Water Quality

Matt Wasson, Appalachian Voices/Creative Commons

Burning coal to make electricity isn’t its only impact on the environment. The mining process has also been shown to pollute nearby waterways.

New rules proposed by the Office of Surface Mining Reclamation and Enforcement to protect that water, will be debated over the next several months. Some see them as a potential threat to dwindling coal jobs and others, as not strong enough to protect the environment.

epa.gov

The level of environmental pollution rose in Virginia for the first time in seven years. And once again, Montgomery County in the southwestern part of the state, tops the list for the largest amount of toxic emissions. But some say the numbers are misleading.

If You Smell Something, Say Something

Jan 19, 2015
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Scientists say 50-year old water regulations are out of step with modern challenges to the country’s drinking water. Urban and agricultural runoff, fracking, and water shortages, have changed what gets into the water. Scientists are calling for a fresh look at the smell and taste of the country’s drinking water.

   

Municipal drinking water safety is carefully regulated by cities and towns; on up to the federal government, but when it comes to the taste of that water, not so much.

VA's Waterways At Risk

Dec 22, 2014
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Virginians tired of the cold weather may already be dreaming of summer plans—days on the beach, swimming, fishing, kayaking, jet skiing, or canoeing on favorite waterways.  But in some cases, those plans could get canceled because rising pollution and bacterial levels force temporary closures of those locations. The Department of Environmental Quality’s latest “Impaired Waters” report makes that scenario more likely for a larger number of waterways.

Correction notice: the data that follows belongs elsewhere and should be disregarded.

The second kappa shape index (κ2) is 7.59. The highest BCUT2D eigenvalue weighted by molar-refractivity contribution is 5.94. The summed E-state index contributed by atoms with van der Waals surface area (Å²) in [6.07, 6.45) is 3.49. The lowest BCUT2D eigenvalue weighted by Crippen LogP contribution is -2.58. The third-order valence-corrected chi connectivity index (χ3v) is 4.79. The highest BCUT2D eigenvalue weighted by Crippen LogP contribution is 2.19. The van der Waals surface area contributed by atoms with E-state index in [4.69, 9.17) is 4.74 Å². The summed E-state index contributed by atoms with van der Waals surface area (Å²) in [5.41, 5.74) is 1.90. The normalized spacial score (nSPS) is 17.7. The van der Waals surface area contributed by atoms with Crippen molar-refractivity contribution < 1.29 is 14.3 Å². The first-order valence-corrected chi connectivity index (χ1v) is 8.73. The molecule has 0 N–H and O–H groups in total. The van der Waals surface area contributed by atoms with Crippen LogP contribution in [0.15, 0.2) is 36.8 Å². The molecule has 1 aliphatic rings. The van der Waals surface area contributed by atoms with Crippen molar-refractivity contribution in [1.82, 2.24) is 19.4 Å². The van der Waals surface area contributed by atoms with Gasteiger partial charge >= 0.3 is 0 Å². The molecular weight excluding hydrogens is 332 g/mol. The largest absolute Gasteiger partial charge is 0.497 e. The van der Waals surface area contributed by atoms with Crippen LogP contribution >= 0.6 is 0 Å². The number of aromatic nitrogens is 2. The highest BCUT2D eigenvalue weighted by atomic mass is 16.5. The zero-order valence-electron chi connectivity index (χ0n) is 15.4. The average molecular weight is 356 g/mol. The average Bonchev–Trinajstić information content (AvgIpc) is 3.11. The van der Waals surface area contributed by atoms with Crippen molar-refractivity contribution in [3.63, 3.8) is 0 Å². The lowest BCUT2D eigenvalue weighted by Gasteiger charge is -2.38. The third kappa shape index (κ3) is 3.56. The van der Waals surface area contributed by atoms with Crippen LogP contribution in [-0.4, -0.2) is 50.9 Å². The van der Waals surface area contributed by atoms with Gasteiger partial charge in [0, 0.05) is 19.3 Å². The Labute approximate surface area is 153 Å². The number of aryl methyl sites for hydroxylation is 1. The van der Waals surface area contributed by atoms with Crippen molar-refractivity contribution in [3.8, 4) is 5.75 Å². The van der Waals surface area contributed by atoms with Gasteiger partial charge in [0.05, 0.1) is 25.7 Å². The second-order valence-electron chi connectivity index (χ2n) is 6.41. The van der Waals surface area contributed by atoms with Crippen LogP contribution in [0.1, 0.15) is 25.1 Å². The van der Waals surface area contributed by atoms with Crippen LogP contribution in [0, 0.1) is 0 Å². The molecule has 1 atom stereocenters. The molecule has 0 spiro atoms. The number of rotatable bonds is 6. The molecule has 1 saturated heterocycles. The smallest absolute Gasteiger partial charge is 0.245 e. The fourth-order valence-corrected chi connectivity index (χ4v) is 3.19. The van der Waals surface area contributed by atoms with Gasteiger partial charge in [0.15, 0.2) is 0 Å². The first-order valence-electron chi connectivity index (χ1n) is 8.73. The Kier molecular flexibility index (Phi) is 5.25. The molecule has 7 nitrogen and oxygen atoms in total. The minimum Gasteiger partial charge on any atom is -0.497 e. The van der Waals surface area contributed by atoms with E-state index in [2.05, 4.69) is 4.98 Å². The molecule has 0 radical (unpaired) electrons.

DEQ's Bill Hayden says the impairment is not necessarily due to more pollutants.

Environmentalists are glad to see Dominion Power shutting down coal burning power plants, but they want the utility to do something about the waste left behind when coal is burned.  

At the Chesapeake Energy Center, Dominion has stored tons of coal ash for decades.  Deborah Murray is an attorney with the Southern Environmental Law Center.

“They have just simply been storing the coal ash for about 60 years now in unlined pits, and the evidence is very clear, and Dominion’s own records show that it’s contaminating the ground water.”

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